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Why Inclusive Science Communication Benefits All People

As more and more young people make connections between the climate crisis and its intersections with historic and structural racial and social justice issues, the question of how to do more inclusive science communication is one that has become central to all of my science communication classes.

More inclusive science communication that is based on environmental justice (EJ) practices seeks to make discrimination and disproportionately harmful impacts on marginalized groups more visible, and also lift up community agency and leadership in response to such impacts. Centering community leadership is particularly important for disrupting climate change narratives that consistently portray marginalized communities as victims, lacking the authority and knowledge to develop their own solutions.

Recently my colleague Sibyl Diver, a research scientist and community-engaged scholar with whom I teach a foundational Introduction to Environmental Justice course at Stanford University, and I wrote an article that uses environmental justice frameworks to map out a process for achieving more inclusive science communication. We hope that this process might train the next generation of science communicators to interrupt inequities based on class, gender and other social positions.

Viewing science communication through an environmental justice lens asks science communicators to 1) become aware of their own positionality and partial perspectives before and during the research process, 2) name sources of inequity that arise from uneven power relations, and 3) find intersections with initiatives that are rooted in the experiences of disadvantaged communities.

In our own class, we sought to teach future scientists how to do this by adding missing perspectives to scientific knowledge production by inviting leaders from diverse and marginalized communities to teach us; increasing the social relevance of scientific findings by asking our students to center the concerns and insights of marginalized communities in their research; and encouraging collective action to address equity concerns and achieve a healthier society for all.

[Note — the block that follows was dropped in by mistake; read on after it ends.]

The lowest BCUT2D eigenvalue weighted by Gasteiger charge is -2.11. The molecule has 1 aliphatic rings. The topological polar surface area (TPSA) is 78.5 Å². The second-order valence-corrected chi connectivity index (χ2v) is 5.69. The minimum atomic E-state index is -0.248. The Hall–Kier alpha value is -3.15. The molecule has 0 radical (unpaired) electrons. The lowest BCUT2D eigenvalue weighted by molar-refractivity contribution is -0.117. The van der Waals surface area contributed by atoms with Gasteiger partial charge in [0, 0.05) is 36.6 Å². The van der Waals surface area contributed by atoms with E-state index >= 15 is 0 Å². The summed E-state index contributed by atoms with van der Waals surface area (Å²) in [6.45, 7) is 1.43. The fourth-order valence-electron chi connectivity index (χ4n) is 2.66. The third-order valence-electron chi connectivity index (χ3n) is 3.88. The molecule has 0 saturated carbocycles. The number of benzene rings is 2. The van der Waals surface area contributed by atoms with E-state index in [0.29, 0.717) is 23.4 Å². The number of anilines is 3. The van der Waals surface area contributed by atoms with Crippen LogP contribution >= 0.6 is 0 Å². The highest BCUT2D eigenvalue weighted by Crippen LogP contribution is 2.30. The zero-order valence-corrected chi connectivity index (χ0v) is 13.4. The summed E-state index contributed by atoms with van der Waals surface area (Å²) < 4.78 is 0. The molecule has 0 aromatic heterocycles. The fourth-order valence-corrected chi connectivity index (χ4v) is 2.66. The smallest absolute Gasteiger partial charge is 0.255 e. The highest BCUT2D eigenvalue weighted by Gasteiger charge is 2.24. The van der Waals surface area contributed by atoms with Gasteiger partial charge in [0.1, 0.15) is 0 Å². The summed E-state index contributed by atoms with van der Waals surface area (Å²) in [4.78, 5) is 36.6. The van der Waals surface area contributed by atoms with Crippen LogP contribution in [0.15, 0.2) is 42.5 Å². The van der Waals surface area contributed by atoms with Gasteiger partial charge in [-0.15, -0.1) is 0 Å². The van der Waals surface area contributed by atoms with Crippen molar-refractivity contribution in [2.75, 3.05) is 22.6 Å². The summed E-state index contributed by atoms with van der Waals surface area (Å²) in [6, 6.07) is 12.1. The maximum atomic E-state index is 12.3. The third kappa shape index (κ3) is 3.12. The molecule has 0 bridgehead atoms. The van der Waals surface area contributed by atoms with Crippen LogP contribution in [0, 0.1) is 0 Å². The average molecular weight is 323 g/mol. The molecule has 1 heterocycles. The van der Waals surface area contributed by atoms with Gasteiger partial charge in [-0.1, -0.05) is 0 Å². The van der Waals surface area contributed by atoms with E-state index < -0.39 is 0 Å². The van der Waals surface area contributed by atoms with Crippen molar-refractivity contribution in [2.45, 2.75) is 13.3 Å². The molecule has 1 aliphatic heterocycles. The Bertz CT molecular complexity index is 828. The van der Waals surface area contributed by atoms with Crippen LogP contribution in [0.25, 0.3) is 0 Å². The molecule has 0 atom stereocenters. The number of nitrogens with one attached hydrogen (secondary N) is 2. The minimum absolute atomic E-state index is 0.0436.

Why is this important? Environmental Justice scholars have long shown, it is precisely such attention to the politics, ethics, and structural inequities surrounding our science that will enable a more inclusive understanding of environmental problems. And by expanding our worldview, we can better evaluate multiple policy interventions that consider social equity issues alongside environmental protections.

So how does one actually do this in their environmental writing? We started by asking our writers to reflect on their own positionality as part of the research and writing process. What personal/professional experiences inspire you to ask the questions you do? How might your identities influence the way you interpret and select your sources? Or the way you might question them? (e.g., what do you notice is missing from the conversation? What narratives are NOT included?) What affordances are you offered by your positionality? What particular vantage point do you have that is unique from others? What are your blindspots? Who are the impacted communities in this case? How will you learn from their voices?

Credit: Callum Shaw

We paid keen attention to centering voices from communities of color and other marginalized groups. By challenging dominant mainstream framing in environmental science that does not include scholarship by persons of color, this approach provided a more complete knowledge of the uneven power relations and discriminatory practices driving environmental problems, and an entry point for students from more privileged backgrounds into challenging social justice issues. It also enabled students of color and other marginalized students, some of whom were from the communities we were reading about, to see their own selves reflected back to them—an important consideration for science communicators who seek to build trust with a broader audience.